The Wilson Ornithological Society (WOS) is an international scientific society comprising community members who share a curiosity about birds. The WOS produces the quarterly Wilson Journal of Ornithology as the latest iteration of scientific journal publication supported by the Society since 1888. The WOS is committed to providing
mentorship to both professional and amateur ornithologists through sponsorship of research, teaching, and conservation. Find us on wilsonsociety.org, Facebook, Twitter, and Instagram (@WilsonOrnithSoc).
There is a new issue of The Wilson Journal of Ornithology now online! What makes the publication of this issue particularly exciting is that it is the official June 2022 issue (Volume 134, #2). After extensive hard work by our editorial team and our partners at Allen Press, as well as authors, reviewers, and many others, our venerable peer-reviewed journal has at last caught up from the publication delays that began with the untimely death of former Acting Editor Mary Bomberger Brown in 2019.
Remember, WOS members can access the journal for free online (see access instructions here—as of this writing, the new issue is not yet available on the Allen Press site, but it should be very soon) and receive a 50% discount on author page charges. We thank you for your patience and support and hope you will enjoy perusing this issue, which includes papers on everything from cowbird bill-wiping to how birds respond to flooding in the Amazon!
Each annual meeting of the Wilson Ornithological Society opens with a plenary by the recipient of that year’s Margaret Morse Nice Medal. We are delighted to announce that this year, the medal winner and lecturer is Chris Rimmer of the Vermont Center for Ecostudies. Dr. Rimmer’s plenary lecture will be titled “Bicknell’s Thrush: Scientific surprises and conservation connections across the hemisphere.” More details will be forthcoming in the next few weeks, but please join us congratulating Dr. Rimmer—we look forward to his talk in Santa Fe!
Among the most ubiquitous sounds of summer in North America, the vocal acrobatics of the Northern House Wren (Troglodytes aedon) bring joy to many. Males in this species return to my study area from migration in early spring, settle on a territory, and begin to build a crude, cup-shaped nest of twigs in any suitable cavity-like hole they can find. And they sing. Upon territory establishment and throughout the entire nesting cycle, male House Wrens produce varied, complex, and abundant song (Johnson 2014). Like many species in which members of only one sex produce such vocalizations, there is solid evidence that song in House Wrens is sexually selected. Male song is more elaborate than female song (Johnson 2014), male song incites aggressiveness when played in the territory of other males (DiSciullo, Thompson, and Sakaluk 2019), and females are attracted to areas without males when a recorded male song is played (Johnson and Searcy 1996). All of these features of House Wren song strongly suggest that it functions in both male-male competition and female mate choice, the two mechanisms of sexual selection.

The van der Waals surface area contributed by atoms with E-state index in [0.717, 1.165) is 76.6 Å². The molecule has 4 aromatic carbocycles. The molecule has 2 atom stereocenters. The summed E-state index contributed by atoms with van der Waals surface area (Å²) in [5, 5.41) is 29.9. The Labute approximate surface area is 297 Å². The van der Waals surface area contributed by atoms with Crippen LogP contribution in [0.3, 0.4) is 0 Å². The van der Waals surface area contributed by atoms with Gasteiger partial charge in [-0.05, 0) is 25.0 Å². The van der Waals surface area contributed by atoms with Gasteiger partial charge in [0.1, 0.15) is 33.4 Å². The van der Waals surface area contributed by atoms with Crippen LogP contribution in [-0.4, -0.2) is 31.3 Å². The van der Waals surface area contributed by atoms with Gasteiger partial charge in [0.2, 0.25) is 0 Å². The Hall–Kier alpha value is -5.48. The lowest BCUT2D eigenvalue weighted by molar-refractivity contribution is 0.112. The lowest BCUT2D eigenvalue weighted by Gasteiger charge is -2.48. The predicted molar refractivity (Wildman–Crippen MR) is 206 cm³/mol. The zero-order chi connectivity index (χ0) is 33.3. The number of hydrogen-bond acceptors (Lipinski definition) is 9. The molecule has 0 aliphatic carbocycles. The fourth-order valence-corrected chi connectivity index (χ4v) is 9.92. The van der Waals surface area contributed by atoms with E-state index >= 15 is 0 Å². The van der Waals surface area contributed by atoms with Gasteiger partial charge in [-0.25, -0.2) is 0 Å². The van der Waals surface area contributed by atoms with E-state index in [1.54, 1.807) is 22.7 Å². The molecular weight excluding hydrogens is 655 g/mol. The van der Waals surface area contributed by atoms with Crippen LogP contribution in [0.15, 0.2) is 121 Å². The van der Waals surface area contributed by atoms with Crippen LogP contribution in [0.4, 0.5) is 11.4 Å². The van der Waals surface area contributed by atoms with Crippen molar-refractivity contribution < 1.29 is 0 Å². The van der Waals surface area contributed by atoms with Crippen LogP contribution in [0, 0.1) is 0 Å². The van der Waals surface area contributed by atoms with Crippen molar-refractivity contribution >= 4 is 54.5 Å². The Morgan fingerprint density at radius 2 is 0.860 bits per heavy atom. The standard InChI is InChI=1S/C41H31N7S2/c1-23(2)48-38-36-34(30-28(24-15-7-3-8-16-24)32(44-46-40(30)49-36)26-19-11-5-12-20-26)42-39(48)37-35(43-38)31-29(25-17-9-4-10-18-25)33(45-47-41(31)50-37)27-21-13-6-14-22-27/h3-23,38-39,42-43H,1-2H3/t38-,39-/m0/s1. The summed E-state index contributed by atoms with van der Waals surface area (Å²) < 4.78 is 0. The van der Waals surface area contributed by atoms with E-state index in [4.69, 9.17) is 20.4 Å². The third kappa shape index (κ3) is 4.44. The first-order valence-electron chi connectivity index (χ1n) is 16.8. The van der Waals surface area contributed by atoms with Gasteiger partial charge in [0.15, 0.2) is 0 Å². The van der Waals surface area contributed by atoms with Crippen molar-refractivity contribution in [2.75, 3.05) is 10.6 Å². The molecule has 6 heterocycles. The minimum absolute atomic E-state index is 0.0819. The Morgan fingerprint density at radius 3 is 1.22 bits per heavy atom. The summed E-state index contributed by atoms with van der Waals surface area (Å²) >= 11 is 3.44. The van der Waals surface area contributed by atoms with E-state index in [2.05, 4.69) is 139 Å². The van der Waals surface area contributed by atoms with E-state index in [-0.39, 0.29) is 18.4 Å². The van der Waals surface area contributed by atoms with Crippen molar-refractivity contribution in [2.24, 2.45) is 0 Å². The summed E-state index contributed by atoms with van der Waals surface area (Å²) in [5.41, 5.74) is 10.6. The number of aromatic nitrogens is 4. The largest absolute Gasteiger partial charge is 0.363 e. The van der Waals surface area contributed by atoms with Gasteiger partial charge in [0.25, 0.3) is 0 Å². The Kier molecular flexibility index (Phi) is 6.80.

Each year, the Wilson Ornithological Society offers five categories of research grants. The projects awarded funding this year span many aspects of avian biology and will involve field work throughout North America and beyond. Congratulations to all of the grant recipients for 2022!
In the field, bird researchers regularly encounter raptor pellets, which are regurgitated clumps of indigestible animal material such as fur, feather, and bones. However, where multiple species of similar-sized raptors occur, it can be hard to tell which species produced a pellet based on the pellet’s appearance alone. After field seasons spent on two Nova Scotian islands collecting raptor pellets as part of a study on predation on seabirds, one sample of pellets raised our eyebrows. The pellets we collected from an island known to host Great Horned Owls were small, about half the size of a computer mouse; those we collected from another island were huge — easily four times the size. We speculated about what could have disgorged such a monstrosity. Could it have been a Snowy Owl? Probably not, given the similar size of the two owls. An eagle? Seemed more likely, but how could we know for sure? Thus, we became interested in developing a way to identify bird species producing pellets based on residual environmental DNA (eDNA). We suspected DNA in pellets could come from a bird’s digestive tract cells, leaving behind a genetic signature in the field telling us “Who puked?”